Tuesday, December 28th

Tuesday,  December 28th

     Jambo! (Hello) Today we got the privilege of sleeping in until 9:30am, which was much needed! We have almost fully become accustomed to the time change and cultural differences, and spent the morning/early afternoon packing for outreach clinic and making sure everything is lined up for tomorrow. As usual, Gayle was on her A-game and on top of all the sudden changes that were coming up, like Julius unexpectedly being stuck overnight at Ngorongoro Crater due to several vehicle issues! He wasn’t able to rejoin our team until late tonight. Please continue to keep him and our team in your prayers for strength and energy for the coming days.

     As Abby and I waited for our ride to arrive as Gayle made endless calls to try figure out the situation, we enjoyed our last real afternoon at the Ahadi lodge and dipped our toes in the pool and appreciated the vegetation around us. The number of stunning trees and flowers and plants here never fails to stun me! It was a whopping UV index of 11 by 11am, so we slathered on multiple layers of sunscreen as well. The staff got a good laugh out of that!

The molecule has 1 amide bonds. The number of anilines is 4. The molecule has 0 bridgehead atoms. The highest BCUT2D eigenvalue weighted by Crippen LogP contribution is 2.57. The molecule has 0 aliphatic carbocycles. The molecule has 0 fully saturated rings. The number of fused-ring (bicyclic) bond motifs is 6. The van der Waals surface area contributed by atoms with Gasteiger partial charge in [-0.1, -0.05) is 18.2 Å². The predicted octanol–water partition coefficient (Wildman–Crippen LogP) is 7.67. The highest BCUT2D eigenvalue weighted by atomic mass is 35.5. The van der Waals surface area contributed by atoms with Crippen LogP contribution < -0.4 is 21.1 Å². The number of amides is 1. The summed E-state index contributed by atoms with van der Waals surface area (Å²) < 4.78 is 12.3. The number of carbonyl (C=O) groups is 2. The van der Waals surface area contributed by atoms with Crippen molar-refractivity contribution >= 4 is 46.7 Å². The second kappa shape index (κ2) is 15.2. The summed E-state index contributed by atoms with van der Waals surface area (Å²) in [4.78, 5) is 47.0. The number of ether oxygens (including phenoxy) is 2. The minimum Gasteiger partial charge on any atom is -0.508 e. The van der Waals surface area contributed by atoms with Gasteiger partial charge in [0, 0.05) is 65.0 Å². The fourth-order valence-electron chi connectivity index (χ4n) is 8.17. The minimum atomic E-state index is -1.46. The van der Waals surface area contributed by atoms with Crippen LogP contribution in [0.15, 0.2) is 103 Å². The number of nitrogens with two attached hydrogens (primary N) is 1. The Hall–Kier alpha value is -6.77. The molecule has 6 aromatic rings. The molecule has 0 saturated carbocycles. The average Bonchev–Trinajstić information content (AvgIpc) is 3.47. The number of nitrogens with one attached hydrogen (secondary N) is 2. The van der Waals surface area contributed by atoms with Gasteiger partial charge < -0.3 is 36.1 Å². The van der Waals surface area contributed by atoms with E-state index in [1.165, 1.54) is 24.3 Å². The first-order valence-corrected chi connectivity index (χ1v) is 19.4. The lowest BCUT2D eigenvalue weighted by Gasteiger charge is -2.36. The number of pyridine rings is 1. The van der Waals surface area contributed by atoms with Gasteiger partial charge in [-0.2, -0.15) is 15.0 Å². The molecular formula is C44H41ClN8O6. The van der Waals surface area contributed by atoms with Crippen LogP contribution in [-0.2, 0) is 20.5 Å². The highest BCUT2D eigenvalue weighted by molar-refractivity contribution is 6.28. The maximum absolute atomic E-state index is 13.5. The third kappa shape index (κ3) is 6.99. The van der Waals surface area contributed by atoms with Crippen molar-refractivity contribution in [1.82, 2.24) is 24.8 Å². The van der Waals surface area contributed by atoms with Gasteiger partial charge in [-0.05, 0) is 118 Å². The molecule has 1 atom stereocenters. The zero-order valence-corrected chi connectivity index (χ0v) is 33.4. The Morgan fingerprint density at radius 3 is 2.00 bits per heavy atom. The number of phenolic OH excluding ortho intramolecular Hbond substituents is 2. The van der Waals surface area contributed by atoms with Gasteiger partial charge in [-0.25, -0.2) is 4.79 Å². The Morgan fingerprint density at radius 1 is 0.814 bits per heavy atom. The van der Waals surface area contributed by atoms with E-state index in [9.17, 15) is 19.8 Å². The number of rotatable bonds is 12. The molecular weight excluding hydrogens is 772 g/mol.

The nerves about outreach tomorrow started to sink in as well as we have no idea what will be coming to us. It will be Abby and I’s first exposure to many different health ailments, and we will be providing care for some of the poorest people in the area, some of who may have never even seen a white person or ever had any access to medical care. We will do the absolute best we can with every patient, but my heart already hurts for ones we may not be able to. Pray that even if we can’t heal everything about their physical, that we may be able to touch their lives with kindness and that they will feel our love for them and the Lord’s love for them, and that we will see the face of Jesus in each person that comes to us.

     Finally at 2 we left to have BBQ pork (nguruwe) at the Sarafina restaurant. They served it with chips (fresh potato fries) and sliced veggies with vinegar. It was was very delicious! We got more Swahili lessons during the meal, and learned more about their cultural traditions at restaurants. For example, they offer you a bucket and hand soap before you start the meal and you eat it all with your fingers. Then, the tip is based on the work of the chef and the whole staff is always watching your nonverbal expressions to see if you like the meal or not.